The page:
Black Immigrants in North America

Essays on Race, Immigration, Identity, Language, Hip-Hop, Pedagogy, and the Politics of Becoming Black

    • $849.00
    • $849.00

Descripción editorial

The first wave of Black immigrants arrived in North America during the 1960s and 1970s, coming originally from the Caribbean. An opportunity was missed, however, in documenting their everyday experience from a social science perspective: what did it mean for a Barbadian or a Jamaican to live in Toronto or New York? Were they Jamaicans or did they go with the descriptor ‘Black’? What relationship did they have with African Canadians or African Americans? Black Immigrants in North America answers these and other questions while documenting the second wave of Black immigration to North America, which started in the early 1990s. Theoretically and empirically grounded, the book is a documentation of the process of becoming Black – a radical identity transformation where a continental African is marked by Blackness. This, in turn, leads to a deeper understanding of what it means to encounter that social imaginary of, ‘Oh, they all look like Blacks to me!’ This encounter impacts what one learns and how one learns it, where learning English as a Second Language (ESL) is sidestepped in favor of Black English as a Second Language (BESL). Learning becomes a political and a pedagogical project of cultural, linguistic and identity investment and desire.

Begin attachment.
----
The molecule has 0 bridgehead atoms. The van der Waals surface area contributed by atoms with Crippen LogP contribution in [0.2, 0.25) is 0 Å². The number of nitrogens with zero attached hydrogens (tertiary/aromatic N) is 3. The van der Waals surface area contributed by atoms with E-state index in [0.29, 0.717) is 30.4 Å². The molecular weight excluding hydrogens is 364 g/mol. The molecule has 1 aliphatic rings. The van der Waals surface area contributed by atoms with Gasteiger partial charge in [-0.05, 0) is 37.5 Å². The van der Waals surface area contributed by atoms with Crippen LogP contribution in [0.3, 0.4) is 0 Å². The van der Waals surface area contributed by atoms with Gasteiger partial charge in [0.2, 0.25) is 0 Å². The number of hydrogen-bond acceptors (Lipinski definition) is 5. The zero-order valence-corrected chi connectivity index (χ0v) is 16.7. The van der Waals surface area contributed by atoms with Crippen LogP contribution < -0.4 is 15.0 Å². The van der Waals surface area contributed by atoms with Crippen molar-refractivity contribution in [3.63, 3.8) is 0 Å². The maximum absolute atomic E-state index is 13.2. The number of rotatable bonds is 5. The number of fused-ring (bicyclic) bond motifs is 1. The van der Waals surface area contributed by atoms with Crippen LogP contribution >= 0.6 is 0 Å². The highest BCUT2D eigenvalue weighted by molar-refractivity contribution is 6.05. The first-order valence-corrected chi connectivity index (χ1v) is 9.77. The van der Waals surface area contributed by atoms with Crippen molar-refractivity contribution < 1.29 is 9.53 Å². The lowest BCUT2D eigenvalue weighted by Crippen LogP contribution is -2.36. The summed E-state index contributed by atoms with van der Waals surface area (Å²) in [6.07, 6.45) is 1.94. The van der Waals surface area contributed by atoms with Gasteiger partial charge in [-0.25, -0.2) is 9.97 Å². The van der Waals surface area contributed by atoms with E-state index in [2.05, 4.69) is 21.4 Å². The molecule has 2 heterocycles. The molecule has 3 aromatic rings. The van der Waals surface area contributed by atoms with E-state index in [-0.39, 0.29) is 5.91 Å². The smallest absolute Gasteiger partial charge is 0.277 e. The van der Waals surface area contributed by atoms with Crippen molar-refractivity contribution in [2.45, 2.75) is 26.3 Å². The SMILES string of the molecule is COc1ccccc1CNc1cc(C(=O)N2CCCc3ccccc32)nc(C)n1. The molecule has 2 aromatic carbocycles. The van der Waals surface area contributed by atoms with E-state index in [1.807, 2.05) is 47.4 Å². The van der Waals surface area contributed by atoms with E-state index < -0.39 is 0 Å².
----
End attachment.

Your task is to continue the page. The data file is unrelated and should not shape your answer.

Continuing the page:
Perfect for courses such as: Black Immigrants, Race Complexity, Critical Applied Linguistics, Ethnography, Graduate Course on Educational Foundations and Curriculum

Immigrating While Black: An Introduction

1. One is not born Black: Becoming and the phenomenon(ology) of race

2. The (un)naturalization of Blackness: A rhizomatic analysis of Blackness

3. Body without organs: Notes on Deleuze & Guattari, critical race theory and the socius of anti-racism

4. The question of the question is the foreigner: Towards an economy of hospitality

5. Becoming Black: Rap and Hip-Hop, race, gender, identity, and the politics of ESL learning

6. Intersecting language, immigration, and the politics of becoming Black: Journaling a Black immigrant displacement

7. The new flâneur: Subaltern cultural studies, African youth in Canada, and the semiology of in-betweenness

8. Don’t call me Black! Rhizomatic analysis of Blackness, immigration, and the politics of race without guarantees

9. When neoliberalism meets race, post-colonial displacement and immigration, it creates Americanah: A teacher education complicated conversation

10. Operating under erasure: Hip-Hop and the pedagogy of affect

11. Research as an act of love: Ethics, émigrés, and the praxis of becoming human

12. Wide-awakeness: Toward a critical pedagogy of imagination, humanism and becoming

No ficción
14 de noviembre
Myers Education Press
Stylus Publishing, LLC

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